Austin Historical Society /
AUSTIN, NEVADA, Charleston, 2011, pb, 127 pages, - 1 -, The rural town of Austin is located in the geographic center of Nevada, in the heart of the Great Basin Desert. In 1862, a wrangler found silver ore there while cutting firewood for a nearby Overland Stage station. Some of it assayed in richer than ore from the Comstock Lode in Virginia City, causing a rush to Pony Canyon, where the area exploded to a population of 10,000. The town of Austin was located and quickly became the mining, milling, and commercial hub for central Nevada. Its future looked assured, but like most mining camps of the time, Austin quickly settled in for a long—although occasionally prosperous—decline. Today located on US 50, the loneliest highway in America, Austin has a population of around 300. Because of the town's isolation, many of the original buildings are still in active use, as they were 140 years ago. Although the mines are long silent, Austin continues to live on.

Hall, S. /
GHOST TOWNS AND MINING CAMPS OF SOUTHERN NEVADA, Charleston, 2010, pb, 127 pages, - 1 -, ghost towns and mining camps are the last remaining vestiges of the Old West; there is a mystique surrounding these places that has made exploring them a pastime for many in the western United States. Nevada has more than a thousand of these boom-and-bust towns. Some are completely abandoned, while some still struggle to survive and even serve as county seats. Sadly, these wonderful places, including those covered in this volume, are constantly in danger from vandalism and neglect. Many ghost towns and mining camps have been destroyed or damaged needlessly, and those who are captivated by their charm must protect these windows into history so that they survive for future generation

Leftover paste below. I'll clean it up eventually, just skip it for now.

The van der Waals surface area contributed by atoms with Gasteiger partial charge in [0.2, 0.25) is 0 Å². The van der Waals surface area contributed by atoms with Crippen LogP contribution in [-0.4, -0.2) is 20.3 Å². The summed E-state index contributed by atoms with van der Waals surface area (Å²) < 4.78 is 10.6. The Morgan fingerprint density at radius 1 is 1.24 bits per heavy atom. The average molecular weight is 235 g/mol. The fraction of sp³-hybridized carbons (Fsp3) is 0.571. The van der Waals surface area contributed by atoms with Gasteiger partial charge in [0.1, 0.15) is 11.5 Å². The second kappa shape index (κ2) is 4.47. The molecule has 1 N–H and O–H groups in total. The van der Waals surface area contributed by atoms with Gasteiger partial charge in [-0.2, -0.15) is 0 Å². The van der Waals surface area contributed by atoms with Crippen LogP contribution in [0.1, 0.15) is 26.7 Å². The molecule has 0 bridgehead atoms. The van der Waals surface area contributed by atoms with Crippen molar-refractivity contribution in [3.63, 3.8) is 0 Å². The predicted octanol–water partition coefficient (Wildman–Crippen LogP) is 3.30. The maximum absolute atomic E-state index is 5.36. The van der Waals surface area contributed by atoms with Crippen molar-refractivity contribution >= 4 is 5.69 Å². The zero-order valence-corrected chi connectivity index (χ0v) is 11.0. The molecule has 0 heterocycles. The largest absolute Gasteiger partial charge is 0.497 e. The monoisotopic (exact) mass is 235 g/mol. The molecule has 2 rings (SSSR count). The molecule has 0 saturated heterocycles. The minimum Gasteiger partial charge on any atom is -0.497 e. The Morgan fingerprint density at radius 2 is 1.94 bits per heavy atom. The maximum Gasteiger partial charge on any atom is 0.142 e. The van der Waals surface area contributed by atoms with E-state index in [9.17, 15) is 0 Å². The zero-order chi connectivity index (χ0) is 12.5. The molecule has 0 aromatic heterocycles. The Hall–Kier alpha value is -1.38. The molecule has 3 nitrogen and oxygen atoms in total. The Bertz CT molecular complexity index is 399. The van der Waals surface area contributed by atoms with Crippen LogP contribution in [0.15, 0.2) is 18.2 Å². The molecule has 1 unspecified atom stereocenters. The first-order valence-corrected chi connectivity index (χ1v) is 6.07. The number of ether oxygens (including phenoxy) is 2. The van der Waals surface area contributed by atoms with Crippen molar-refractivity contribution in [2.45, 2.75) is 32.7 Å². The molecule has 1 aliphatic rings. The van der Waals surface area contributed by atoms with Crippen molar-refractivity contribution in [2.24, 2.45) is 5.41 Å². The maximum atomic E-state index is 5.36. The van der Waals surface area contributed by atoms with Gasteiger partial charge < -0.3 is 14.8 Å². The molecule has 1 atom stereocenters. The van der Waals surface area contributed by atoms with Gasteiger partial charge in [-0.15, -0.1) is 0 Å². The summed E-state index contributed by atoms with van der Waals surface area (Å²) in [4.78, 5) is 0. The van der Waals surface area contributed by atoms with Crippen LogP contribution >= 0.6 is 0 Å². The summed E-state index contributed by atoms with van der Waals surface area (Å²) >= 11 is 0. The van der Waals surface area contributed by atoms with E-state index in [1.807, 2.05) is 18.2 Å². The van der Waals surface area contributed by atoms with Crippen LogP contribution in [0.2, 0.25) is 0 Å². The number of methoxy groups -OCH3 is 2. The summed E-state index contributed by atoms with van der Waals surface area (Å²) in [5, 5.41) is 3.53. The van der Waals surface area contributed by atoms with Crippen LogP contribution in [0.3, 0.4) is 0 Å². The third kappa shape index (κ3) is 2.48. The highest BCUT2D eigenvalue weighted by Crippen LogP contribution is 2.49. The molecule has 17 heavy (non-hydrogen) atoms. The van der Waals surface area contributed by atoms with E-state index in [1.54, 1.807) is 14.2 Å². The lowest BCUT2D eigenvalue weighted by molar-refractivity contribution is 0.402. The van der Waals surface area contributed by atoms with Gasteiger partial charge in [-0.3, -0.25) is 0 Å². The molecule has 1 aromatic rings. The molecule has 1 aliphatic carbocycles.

James, R. M. and James, S. A. /
VIRGINIA CITY AND THE BIG BONANZA, Charleston, 2009, pb, 127 pages, - 1 -, In Virginia City and its Comstock Lode, miners worked one of the richest deposits of gold and silver ever found. Many places claim that title, but the precious metals retrieved between 1859 and 1880, with an equivalent value today in the billions of dollars, played an unprecedented role in industrial history. With cutting-edge technology, Comstock engineers shaped mining throughout the world for the next 50 years. Virginia City's wealth propelled several people to Congress and others into the nation's highest society. At the same time, those who settled in the mining district built a civilized, sophisticated place. Drawing on former glories, the popular television series Bonanza perpetuated the legend, capturing international audiences with 14 seasons of programs. As one of the nation's largest historic landmarks, the Comstock continues to welcome millions of visitors.

South Dakota